More retrofit funding for highway bill
Local highway contractors are more likely to benefit from the U.S. Highway Act of 2005.
The legislation gives contractors access to a pool of more than $1.5 billion per year that Congress sets aside for projects designed to reduce congestion or improve air quality. This is significant because many states and municipalities have forced highway contractors to “voluntarily” retrofit their equipment in order for them to bid on government projects.
The highway bill gives contractors access to Congestion Mitigation and Air Quality Improvement (CMAQ) funding, which will total $8.6 billion over the next five years. Federal highway legislation has included CMAQ funding since the 1990s, but the money has typically been used on entrance/exit ramps, carpooling lanes and mass transit projects.
The new legislation acknowledges studies showing that retrofitting existing diesel equipment is a very cost-effective way to reduce emissions. For example, spending $5,300 to repower a piece of off-highway equipment will achieve the same amount of emission reductions as spending $126,000 on a vehicle powered by alternative fuel or spending $23,000 on a (successful) program to encourage ride-sharing.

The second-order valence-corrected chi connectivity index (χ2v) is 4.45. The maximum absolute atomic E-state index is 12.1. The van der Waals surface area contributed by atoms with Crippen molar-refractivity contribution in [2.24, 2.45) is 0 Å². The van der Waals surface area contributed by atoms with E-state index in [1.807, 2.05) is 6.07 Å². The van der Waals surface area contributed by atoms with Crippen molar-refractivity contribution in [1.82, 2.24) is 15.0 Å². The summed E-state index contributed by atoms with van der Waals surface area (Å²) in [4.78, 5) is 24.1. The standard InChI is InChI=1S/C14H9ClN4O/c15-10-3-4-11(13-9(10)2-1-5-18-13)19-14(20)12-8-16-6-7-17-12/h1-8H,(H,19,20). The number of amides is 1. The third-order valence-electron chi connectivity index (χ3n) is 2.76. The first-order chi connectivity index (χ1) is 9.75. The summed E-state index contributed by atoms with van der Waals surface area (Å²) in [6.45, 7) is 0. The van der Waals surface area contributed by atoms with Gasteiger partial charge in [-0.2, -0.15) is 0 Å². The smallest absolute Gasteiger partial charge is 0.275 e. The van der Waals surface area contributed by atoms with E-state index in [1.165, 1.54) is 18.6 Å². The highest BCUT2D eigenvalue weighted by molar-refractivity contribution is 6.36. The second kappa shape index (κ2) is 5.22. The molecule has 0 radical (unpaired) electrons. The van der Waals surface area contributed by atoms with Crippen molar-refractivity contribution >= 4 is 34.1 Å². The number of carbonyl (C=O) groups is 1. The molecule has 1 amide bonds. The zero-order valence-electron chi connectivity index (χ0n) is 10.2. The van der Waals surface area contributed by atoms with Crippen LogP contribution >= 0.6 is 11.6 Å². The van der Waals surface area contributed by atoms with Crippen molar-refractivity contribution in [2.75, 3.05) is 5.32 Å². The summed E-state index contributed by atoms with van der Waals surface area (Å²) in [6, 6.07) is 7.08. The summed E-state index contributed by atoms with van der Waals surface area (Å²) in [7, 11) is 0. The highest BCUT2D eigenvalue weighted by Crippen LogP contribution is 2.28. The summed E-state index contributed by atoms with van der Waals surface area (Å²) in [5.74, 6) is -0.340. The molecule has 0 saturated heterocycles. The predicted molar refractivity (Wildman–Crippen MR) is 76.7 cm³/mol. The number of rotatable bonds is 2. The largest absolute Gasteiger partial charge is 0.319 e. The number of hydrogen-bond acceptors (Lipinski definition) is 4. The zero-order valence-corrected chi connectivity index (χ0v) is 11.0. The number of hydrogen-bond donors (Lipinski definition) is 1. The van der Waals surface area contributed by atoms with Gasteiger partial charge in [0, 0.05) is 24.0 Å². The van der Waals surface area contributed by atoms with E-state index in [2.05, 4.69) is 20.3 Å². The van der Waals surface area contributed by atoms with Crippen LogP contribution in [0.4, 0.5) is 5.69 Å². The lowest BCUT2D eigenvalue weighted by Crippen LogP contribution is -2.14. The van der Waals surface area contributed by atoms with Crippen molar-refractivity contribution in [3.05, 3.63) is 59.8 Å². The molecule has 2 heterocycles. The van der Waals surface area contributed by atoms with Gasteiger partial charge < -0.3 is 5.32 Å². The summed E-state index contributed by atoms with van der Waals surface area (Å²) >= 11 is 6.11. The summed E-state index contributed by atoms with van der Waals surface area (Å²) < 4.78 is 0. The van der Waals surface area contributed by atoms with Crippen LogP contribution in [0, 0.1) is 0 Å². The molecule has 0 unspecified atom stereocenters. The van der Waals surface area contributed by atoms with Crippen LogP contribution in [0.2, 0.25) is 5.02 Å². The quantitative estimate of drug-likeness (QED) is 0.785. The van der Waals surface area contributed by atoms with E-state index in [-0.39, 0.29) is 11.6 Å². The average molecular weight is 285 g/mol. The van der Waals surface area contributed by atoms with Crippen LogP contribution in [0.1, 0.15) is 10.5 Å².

Lawmakers’ focus on existing equipment is a tribute to one of the most important features of diesel engines — their durability. Because they have an operating life that can extend 20 to 30 years, regulators know it will take decades for new “clean diesel” engines to saturate the market. By offering financial incentives, lawmakers hope they can reduce enough emissions so they don’t have to implement more stringent regulations to meet air quality standards.
Regulatory approach still very much alive
Some states are already moving toward the regulatory approach. Although the Clean Air Act Amendments restrict the ability of states to impose emission-reducing regulations for off-highway equipment, clever regulators have found loopholes in the federal legislation.
The California Air Resources Board (CARB), for example, plans to implement emission-reduction standards for construction and agricultural equipment. That is based on CARB’s own 1998 determination that the particulate matter found in diesel exhaust is a toxic air contaminant, a designation that allows it to impose restrictions.